Could design thinking help us design better school policies?

I’m reading Tim Brown’s book Change by Design, part of my prep work for my job as Chief Educator-in-Residence at Quarter Zero, and I keep wondering: What if we used design thinking to tackle everyday problems in schools? For example, tardies. Tardies drive high school teachers and administrators crazy for so many reasons, but here…

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Schoolwork deadlines: Are they valuable, or just arbitrary rules?

Few issues spark more disagreement among teachers than late work. On one side: The real world has real deadlines. High school students need to learn this lesson now. On the other: Grades should reflect what students know — not their ability to meet arbitrary deadlines. Both sides have good points. The real world does have…

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Help students learn to manage stress during ‘testing season’

The ACTs and state testing are just behind us, and AP tests, final projects and final exams are right around the corner. Remember what it felt like to be a high school student under that kind of stress? Even teenagers who don’t have a mental illness, like anxiety or depression, can feel overwhelmed and stressed…

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Memorization isn’t understanding, but that doesn’t mean it’s all bad

Now that we can google every fact, formula, date, direction, definition and synonym, many of us deride memorization as a pointless exercise. Instead, we focus on building understanding, developing critical thinking and scaling Bloom’s Taxonomy. To a large extent, I agree with this shift. I think our students are far better served by learning to…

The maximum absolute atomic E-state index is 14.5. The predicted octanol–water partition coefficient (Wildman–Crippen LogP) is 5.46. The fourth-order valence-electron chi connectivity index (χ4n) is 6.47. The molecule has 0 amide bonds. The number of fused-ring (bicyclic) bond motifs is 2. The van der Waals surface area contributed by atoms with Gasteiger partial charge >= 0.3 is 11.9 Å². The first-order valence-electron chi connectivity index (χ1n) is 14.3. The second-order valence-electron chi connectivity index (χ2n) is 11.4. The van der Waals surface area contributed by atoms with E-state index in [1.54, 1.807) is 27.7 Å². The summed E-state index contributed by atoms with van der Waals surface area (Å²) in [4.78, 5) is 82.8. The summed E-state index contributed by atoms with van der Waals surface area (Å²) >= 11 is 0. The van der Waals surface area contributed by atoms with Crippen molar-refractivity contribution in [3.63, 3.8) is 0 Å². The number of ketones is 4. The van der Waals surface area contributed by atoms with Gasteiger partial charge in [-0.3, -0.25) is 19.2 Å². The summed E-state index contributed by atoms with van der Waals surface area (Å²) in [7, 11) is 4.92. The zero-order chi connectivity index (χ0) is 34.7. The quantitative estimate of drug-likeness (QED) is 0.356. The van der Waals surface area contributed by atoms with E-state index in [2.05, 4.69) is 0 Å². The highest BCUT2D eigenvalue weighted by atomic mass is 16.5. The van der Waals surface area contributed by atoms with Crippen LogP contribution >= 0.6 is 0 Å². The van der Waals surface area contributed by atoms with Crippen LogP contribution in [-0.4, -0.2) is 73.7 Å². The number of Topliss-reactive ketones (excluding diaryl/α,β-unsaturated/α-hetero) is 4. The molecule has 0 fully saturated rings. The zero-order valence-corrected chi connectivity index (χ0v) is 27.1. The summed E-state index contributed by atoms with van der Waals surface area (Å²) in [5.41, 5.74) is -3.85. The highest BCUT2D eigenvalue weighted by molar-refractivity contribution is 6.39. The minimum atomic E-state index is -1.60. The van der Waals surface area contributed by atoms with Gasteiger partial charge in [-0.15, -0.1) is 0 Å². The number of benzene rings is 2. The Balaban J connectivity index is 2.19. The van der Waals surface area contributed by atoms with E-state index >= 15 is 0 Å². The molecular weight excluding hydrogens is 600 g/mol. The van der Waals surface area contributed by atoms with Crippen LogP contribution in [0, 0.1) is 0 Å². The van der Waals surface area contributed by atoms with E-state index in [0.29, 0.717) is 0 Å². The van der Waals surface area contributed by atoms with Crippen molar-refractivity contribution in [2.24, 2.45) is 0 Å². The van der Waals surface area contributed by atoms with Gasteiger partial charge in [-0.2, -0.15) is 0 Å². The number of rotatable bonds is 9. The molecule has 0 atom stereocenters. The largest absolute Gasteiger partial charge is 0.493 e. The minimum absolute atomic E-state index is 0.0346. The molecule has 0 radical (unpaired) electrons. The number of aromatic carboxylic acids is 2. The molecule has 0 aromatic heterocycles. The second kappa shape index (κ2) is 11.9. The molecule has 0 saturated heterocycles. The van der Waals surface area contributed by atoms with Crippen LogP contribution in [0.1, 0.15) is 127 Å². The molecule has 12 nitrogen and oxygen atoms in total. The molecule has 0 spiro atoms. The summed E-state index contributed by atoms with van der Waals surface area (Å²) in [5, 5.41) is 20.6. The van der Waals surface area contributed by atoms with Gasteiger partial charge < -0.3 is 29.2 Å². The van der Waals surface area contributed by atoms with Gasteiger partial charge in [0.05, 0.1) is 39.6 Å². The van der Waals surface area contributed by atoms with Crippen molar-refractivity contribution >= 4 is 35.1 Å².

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We talk about equality of opportunity, but do we really demand it?

In February, I wrote a blog post about the difference between social justice and socialism. In it, I defined social justice as “the view that everyone deserves equal economic, political and social rights and opportunities.” One skeptical reader responded: “There is literally NO ONE that disagrees with that definition of social justice. Everyone wants equality…

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Be a good role model — because your students ARE paying attention

In the past few weeks, two former students (both female) told me I had been a role model to them — but for different reasons. One, who had suffered academic bullying in high school, said I had shown her how to be a strong woman. She emailed to tell me how she had finally stood…

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Five questions for parent conversations

For teachers, parent nights and parent phone calls are often a deep source of stress. It’s never fun to be the bearer of bad news — and there will be some difficult conversations when students are struggling. We want to communicate with our students’ parents, but we don’t want to say the wrong thing, and…

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You can’t teach entrepreneurship unless you’re truly willing to learn from failure

Note: This post was originally published on Quarter Zero’s Idea Board. As Chief Educator-in-Residence for Quarter Zero, I’ll be posting there every 2-3 weeks. I’ll also continue to post to this blog and NeverBore.org, but possibly less frequently. Five years ago, my high school student entrepreneurship program nearly folded. We’d had a lot of failures…

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How could we care about students and not want better opportunities for them?

“You don’t have to be indoctrinated by these loser teachers that are trying to sell you on socialism from birth.”   Donald Trump, Jr.   It’s hard not to be upset by the fact that one of our president’s sons — also a member of his inner circle — referred to our profession as “loser…

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A ‘fitbit’ to remind us to talk less

How much of your class time is teacher talk? How much is student talk? I noted in my book, Beat Boredom, that less than 2 minutes of a typical 60-minute English class is spent in genuine student-to-student discussion. That’s deeply concerning because students are better engaged and learning more when they are talking. Did you…

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